Thymus Messages Interferon Donations Contact Us Complete Alternative Medicine Solution Pharmacy Hepatitis C PharmacyLloyd's HCV Book Chapters

On The Radio


Book Reviews

Order Book

Herb Schedule

Order Form

Read About:
NatCell Thymus
NatCell Liver
NatCell TLM
NatCell Mesenchyme
Aloe Vera
Milk Thistle
Vitamin C
Lipoic Acid
Licorice Root
Cats Claw
Dandelion Root
Olive Leaf


Shop Now

Search This Site
Using GoogleTM

Increasing Toxicity in the Environment
and our Food Supply

February 12, 2004

We are facing increasing toxicity in the environment and our food supply is not exempt. PCB in salmon, lead and mercury in seafood, pesticide residues in grains (don't worry), rocket fuel in salad, genetically modified growth hormone in cow's milk, chemical treatment for seeds that kills the bees and fast food masquerading as "nutritious". The problems seem to be immanent in our system, in the "chemical" way we chose to increase yields in agriculture. Nitrogen-based fertilizers are preventing plants from attaining a proper mineral content. Pesticides kill not only pests - they have other, unintended victims, including the pests' natural enemies. Herbicides leach into our drinking water. Antibiotics given as a "preventive" to livestock breed resistant strains of bacteria, and just recently, the UN has been suggesting in all earnest that we vaccinate chickens to eliminate another problem: bird flu. The problems we are facing stem directly from our chemical and pharmaceutical approach to agriculture, food and health. What are the alternatives? One of them is called Community Supported Agriculture. The overall philosophy ... evolved from some of Steiner's ideas spelled out in his anthroposophical writings. Some of the farms key ideas are: New forms of property ownership ”The land is held in a common by a community through a legal trust. The trust then leases its property long-term to farmers who use the land to grow food for the community. New forms of cooperation ”A network of human relations replaces old systems of employers and employees as well as replacing the practice of pledging material security (land, buildings, etc.) to banks. New forms of economy“ (associative economy). The guiding question is not "how do we increase profits?" but rather "what are the actual needs of the land and of the people involved in this enterprise?" See this article by Steven McFadden, forwarded through (thank you!) Jennie Gorman: (2/6/2004 11:25:03 AM)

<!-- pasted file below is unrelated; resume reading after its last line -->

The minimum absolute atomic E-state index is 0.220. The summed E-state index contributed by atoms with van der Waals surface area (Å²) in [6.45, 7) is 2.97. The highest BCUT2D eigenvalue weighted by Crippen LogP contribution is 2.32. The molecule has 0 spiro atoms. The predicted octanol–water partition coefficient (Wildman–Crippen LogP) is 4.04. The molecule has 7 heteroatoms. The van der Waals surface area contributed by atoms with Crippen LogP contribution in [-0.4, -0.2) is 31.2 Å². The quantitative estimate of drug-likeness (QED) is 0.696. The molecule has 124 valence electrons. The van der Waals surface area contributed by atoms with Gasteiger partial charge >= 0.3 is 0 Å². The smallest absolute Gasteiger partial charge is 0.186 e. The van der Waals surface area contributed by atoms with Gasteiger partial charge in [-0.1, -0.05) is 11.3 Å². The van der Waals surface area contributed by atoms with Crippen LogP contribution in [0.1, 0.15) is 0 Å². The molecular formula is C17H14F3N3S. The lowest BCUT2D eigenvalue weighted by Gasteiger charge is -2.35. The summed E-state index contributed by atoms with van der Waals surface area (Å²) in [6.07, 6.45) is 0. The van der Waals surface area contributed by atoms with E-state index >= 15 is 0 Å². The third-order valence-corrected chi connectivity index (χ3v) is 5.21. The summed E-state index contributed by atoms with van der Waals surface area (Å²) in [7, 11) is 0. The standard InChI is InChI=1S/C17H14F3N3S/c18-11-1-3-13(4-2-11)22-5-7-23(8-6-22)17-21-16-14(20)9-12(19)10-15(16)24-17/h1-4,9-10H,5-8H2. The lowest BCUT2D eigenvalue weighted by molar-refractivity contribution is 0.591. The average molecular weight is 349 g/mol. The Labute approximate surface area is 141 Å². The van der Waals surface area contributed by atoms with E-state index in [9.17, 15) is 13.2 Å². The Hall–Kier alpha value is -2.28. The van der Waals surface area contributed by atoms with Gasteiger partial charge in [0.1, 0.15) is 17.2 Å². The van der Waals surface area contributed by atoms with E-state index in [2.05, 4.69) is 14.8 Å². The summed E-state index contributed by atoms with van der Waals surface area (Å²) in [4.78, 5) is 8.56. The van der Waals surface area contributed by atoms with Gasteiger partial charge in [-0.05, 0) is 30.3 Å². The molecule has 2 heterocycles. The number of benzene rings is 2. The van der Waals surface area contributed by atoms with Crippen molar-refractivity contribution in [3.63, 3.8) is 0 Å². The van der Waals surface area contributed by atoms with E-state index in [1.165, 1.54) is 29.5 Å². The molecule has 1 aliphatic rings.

All ©2001 Lloyd Wright
site maintained by FluxRostrum